Enter: Peaceful Parent, Happy Kids
Within the first few pages, I felt such an overwhelming relief that I couldn’t help the tears from swelling up in my eyes. I feel like this may be the answer that I have been so desperately searching for, the guidance that I truly needed.
So far, what I’ve gotten from the book is that most of the way you parent comes from your own childhood experiences. This has ignited the light bulb in my mind and brought out some of the deepest memories of mine. I tend to try and erase all memories of my teenage years and younger years so when these memories appeared so vivid in my brain, it brought some serious emotions as well. As a child, I remember my mother always telling me to stop whining. I don’t blame her, when Andrew whines, it drives me absolutely bonkers.
Yet, now that I can look back and reflect on the possible issues that may have been cause by this simple phrase my mother always repeated to me, I realize it could have contributed to how I am today as an adult. I suddenly became aware that it indeed had a profound influence on the person I was molded into. As an adult, I constantly deal with issues related to communication. Someone confronts me with an issues? I freeze up. My husband wants to talk to me about something that may be bothering him? The cat got my tongue. It’s as if I can no longer speak.
After reading the first section of Peaceful Parents, Happy Kids, I truly believe that part of the reason I have such a problem with communication is because of my childhood and how my mother reacted to me when I was “acting out.” When I needed to express my feelings to my mother as a child, I was immediately shut down by her telling me to stop whining. That whining was me needing my mother.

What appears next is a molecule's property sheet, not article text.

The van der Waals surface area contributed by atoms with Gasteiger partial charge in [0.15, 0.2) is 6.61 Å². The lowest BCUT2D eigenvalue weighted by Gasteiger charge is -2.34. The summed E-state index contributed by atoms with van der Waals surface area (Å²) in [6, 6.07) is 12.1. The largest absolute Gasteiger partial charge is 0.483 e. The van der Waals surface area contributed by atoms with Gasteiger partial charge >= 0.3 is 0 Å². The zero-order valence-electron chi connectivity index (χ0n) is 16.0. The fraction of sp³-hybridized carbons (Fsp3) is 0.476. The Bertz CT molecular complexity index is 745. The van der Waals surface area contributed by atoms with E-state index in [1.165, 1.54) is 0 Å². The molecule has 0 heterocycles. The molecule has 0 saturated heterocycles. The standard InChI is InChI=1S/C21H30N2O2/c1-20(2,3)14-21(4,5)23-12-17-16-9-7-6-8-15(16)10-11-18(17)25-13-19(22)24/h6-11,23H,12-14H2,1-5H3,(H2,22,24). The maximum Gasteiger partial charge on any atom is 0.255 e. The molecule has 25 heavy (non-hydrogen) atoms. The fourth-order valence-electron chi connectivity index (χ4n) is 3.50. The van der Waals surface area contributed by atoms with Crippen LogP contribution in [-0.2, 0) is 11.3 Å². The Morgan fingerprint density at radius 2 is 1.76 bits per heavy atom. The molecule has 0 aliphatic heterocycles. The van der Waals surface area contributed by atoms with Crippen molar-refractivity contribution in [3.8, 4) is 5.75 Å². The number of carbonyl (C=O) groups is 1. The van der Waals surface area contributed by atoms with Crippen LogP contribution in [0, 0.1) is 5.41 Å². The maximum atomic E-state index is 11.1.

My needs were not met. So, I learned to keep everything in.
This has been an extremely difficult thing for me to deal with growing up — and now — and it is incredibly hard for me to express how I truly feel to the people who are closest to me. It has affected my personal relationships with previous boyfriends, friends, etc. It still affects my relationship with my husband and now I feel like it is affecting my relationship with my son. Because when he needs me, I tell him to be quiet.
You see, it’s a vicious cycle.
Before I go any further, I want to make one thing clear and that is that I officially forgive my mother for being that way with me. I forgive her because I know she did not mean to. She did not know better and was doing the best she could with what she knew. This does not make her any less of a mother and this certainly does not make me any less of a mother.
Nonetheless, it is my job to break that vicious cycle with my son. No matter how hard it may be to stay calm when he has me at my wits end. No matter how hard it is to listen to my son cry and whine about not getting his way for the millionth time of the day. I will break the cycle and I believe it starts with understanding my issues, learning to become more at peace with myself, and making sure my soul is satisfied.
In Peaceful Parent, Happy Kids — the author Dr. Laura Markham — states as a parent, we should keep our own cups full. I don’t know about you, but I know for me, my cup has a few drops in it. I put myself on the back burner 99% of the time which is something that I think is natural to do as a parent and as a wife.
However, this simple act of putting ourselves on the backburner — by far — is the most destructive thing a mother could ever do for herself and for her family. I often say that I feel as if my fire inside has been burnt out and I don’t know who I am anymore. It is a huge struggle for me to deal with and every day, I feel like I don’t know the person looking at me in the mirror. I feel uptight and serious all the time which makes my heart feel hard and cold. I don’t know how to relax any more and I only know how to give tough love.